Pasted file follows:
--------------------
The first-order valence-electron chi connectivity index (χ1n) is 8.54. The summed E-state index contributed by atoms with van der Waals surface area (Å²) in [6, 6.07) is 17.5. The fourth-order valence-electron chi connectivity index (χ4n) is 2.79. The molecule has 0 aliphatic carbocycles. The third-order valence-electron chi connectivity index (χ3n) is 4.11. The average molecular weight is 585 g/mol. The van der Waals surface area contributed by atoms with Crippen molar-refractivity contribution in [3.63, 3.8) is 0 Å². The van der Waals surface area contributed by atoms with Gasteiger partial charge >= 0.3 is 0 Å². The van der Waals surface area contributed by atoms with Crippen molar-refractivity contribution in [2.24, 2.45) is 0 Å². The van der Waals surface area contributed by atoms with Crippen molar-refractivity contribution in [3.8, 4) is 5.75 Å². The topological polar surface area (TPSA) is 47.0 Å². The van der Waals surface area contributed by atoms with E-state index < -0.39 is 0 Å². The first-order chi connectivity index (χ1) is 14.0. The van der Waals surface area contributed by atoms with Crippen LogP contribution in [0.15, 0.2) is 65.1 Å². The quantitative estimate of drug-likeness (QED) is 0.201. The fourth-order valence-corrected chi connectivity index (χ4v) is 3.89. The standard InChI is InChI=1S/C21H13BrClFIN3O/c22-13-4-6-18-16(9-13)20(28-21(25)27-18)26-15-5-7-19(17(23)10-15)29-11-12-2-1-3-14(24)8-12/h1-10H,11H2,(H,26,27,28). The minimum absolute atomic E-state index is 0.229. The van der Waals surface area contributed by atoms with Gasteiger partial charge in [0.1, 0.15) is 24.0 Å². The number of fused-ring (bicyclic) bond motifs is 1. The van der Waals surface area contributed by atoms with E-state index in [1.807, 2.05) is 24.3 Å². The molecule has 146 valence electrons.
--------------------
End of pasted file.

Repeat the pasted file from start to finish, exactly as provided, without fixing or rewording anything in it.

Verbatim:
The first-order valence-electron chi connectivity index (χ1n) is 8.54. The summed E-state index contributed by atoms with van der Waals surface area (Å²) in [6, 6.07) is 17.5. The fourth-order valence-electron chi connectivity index (χ4n) is 2.79. The molecule has 0 aliphatic carbocycles. The third-order valence-electron chi connectivity index (χ3n) is 4.11. The average molecular weight is 585 g/mol. The van der Waals surface area contributed by atoms with Crippen molar-refractivity contribution in [3.63, 3.8) is 0 Å². The van der Waals surface area contributed by atoms with Gasteiger partial charge >= 0.3 is 0 Å². The van der Waals surface area contributed by atoms with Crippen molar-refractivity contribution in [2.24, 2.45) is 0 Å². The van der Waals surface area contributed by atoms with Crippen molar-refractivity contribution in [3.8, 4) is 5.75 Å². The topological polar surface area (TPSA) is 47.0 Å². The van der Waals surface area contributed by atoms with E-state index < -0.39 is 0 Å². The first-order chi connectivity index (χ1) is 14.0. The van der Waals surface area contributed by atoms with Crippen LogP contribution in [0.15, 0.2) is 65.1 Å². The quantitative estimate of drug-likeness (QED) is 0.201. The fourth-order valence-corrected chi connectivity index (χ4v) is 3.89. The standard InChI is InChI=1S/C21H13BrClFIN3O/c22-13-4-6-18-16(9-13)20(28-21(25)27-18)26-15-5-7-19(17(23)10-15)29-11-12-2-1-3-14(24)8-12/h1-10H,11H2,(H,26,27,28). The minimum absolute atomic E-state index is 0.229. The van der Waals surface area contributed by atoms with Gasteiger partial charge in [0.1, 0.15) is 24.0 Å². The number of fused-ring (bicyclic) bond motifs is 1. The van der Waals surface area contributed by atoms with E-state index in [1.807, 2.05) is 24.3 Å². The molecule has 146 valence electrons.